From the Welsh Assembly:
Nick Bourne AM, Leader of the Opposition in the National Assembly, today launched his “Save our Pubs” campaign by highlighting the problems faced by publicans in Wales.
Nick Bourne said, “I am mindful of the important role that pubs play in our communities and I am fully aware of the impact changes to alcohol duty have had on the pub trade.
I was particularly concerned to learn that research conducted by the Campaign for Real Ale (CAMRA) has found that many local pubs are struggling and around 1,300 pubs nationwide are currently under threat of closure.
In these difficult economic times many publicans who live in their commercial properties are faced with eviction due to their mortgage arrears.
Commercial mortgage payers are not covered by the mortgage rescue plan and they are not allowed mortgage holidays. I believe this is extremely unfair on people who have ploughed their assets into their business which is also their home.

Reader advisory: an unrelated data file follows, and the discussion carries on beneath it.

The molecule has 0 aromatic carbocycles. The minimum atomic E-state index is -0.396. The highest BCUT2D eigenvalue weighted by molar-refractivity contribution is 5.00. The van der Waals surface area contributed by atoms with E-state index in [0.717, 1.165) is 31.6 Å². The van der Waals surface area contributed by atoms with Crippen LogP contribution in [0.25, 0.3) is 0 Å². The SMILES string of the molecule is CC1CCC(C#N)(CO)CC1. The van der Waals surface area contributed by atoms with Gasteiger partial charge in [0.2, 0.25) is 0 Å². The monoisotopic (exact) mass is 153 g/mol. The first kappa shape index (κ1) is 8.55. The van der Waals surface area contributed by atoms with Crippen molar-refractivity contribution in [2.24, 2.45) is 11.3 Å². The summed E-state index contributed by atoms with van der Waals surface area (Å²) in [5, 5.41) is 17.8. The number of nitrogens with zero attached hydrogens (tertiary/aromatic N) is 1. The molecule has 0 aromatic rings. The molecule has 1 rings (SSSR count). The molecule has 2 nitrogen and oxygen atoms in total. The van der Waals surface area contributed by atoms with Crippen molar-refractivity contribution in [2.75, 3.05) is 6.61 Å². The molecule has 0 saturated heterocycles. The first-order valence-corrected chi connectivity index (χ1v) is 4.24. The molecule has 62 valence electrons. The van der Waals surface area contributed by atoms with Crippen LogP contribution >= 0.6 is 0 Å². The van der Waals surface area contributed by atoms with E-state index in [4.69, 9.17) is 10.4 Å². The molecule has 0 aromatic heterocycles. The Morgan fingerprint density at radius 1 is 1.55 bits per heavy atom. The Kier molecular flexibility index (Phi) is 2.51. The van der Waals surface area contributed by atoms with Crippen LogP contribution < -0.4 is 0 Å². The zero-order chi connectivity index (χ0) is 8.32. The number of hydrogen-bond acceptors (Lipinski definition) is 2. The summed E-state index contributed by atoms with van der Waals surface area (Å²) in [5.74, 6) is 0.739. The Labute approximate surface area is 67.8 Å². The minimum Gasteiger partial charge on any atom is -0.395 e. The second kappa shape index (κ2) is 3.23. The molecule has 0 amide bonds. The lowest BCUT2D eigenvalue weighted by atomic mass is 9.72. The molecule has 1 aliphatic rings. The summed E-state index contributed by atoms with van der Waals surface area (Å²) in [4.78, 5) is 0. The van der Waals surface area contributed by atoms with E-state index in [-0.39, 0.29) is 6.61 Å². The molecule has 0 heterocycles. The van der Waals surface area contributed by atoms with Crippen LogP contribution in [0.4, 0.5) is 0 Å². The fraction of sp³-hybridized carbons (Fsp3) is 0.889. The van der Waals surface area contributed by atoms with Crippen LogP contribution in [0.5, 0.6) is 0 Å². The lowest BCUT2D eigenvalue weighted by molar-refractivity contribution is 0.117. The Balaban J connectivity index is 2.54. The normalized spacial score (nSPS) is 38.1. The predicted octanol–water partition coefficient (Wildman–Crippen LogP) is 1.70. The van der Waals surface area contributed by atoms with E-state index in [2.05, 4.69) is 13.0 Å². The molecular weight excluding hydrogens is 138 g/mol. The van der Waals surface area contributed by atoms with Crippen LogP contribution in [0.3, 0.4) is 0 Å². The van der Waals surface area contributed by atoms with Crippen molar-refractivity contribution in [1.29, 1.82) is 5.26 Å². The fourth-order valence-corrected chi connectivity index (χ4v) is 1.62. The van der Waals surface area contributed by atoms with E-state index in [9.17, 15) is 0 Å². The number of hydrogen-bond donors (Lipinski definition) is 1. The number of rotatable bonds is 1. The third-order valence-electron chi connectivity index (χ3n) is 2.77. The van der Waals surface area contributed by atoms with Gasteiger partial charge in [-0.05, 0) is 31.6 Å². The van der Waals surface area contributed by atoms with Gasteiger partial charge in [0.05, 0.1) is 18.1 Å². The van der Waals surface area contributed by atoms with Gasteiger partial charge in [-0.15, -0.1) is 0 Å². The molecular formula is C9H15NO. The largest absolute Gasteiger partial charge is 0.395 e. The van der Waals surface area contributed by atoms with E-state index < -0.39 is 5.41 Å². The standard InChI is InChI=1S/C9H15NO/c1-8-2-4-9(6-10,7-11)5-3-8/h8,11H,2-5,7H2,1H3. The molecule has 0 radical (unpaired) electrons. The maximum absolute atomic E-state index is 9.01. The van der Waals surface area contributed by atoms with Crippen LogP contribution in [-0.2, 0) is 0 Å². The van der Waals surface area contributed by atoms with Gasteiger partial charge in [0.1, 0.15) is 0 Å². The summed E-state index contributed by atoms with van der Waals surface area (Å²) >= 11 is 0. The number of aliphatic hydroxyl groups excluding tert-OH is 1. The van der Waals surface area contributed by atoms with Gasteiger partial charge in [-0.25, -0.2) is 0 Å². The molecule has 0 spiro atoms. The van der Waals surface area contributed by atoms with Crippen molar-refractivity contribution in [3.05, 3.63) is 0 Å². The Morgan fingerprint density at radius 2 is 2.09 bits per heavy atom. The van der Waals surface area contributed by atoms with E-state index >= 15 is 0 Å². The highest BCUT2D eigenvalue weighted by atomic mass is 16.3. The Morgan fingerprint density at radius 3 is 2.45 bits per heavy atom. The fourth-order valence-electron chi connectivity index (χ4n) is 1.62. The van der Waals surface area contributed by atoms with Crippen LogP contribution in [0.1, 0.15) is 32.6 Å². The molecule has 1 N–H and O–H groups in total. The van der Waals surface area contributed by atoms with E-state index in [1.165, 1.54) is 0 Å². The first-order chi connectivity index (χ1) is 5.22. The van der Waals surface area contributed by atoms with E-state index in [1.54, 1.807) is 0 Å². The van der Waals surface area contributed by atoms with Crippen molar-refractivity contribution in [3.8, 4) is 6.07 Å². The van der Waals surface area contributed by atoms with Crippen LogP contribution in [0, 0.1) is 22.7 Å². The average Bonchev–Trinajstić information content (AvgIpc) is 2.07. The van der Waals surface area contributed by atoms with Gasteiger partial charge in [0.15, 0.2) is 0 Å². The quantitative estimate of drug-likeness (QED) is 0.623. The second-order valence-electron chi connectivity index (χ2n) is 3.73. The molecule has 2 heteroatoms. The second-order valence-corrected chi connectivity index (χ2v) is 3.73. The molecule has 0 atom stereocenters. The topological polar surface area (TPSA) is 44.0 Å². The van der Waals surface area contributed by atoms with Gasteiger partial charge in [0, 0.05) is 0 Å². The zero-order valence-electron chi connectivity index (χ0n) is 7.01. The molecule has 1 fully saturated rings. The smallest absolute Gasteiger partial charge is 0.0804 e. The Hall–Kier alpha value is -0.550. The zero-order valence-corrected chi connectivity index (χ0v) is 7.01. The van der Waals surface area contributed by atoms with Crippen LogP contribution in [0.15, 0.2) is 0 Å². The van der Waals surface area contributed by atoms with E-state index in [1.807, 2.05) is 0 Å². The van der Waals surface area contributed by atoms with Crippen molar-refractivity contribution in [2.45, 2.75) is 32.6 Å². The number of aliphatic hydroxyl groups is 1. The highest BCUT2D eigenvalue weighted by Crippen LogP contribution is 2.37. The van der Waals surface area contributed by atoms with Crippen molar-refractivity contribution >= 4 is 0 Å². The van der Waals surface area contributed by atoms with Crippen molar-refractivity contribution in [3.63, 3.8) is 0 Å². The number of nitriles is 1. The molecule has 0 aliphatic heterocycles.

In his Pre-Budget Report the Chancellor announced plans to increase alcohol duties in order to help pay for the temporary reduction in VAT. This will add about four pence onto the cost of every pint in pubs.
Meanwhile, drinks bought in supermarkets have had their VAT reduced.
At a time of economic uncertainty and rising costs across the board, I appreciate that for many people the cost of pint at their local pub is becoming increasingly expensive at a time when their disposable income is being squeezed.
I believe that a much better approach would be to specifically target those drinks associated with binge drinking. Last March, the Shadow Chancellor, George Osborne, proposed a revenue-neutral package of changes to alcohol taxation. This comprised tax increases on problem drinks combined with tax cuts on those which have lower alcohol content, such as beer and cider. Similar schemes have proved effective in other countries and have been backed by medical experts and alcohol charities.
I also believe it is time to extend mortgage relief schemes, such as payment holidays, to commercial mortgage payers to help our pubs survive in this difficult economic climate.”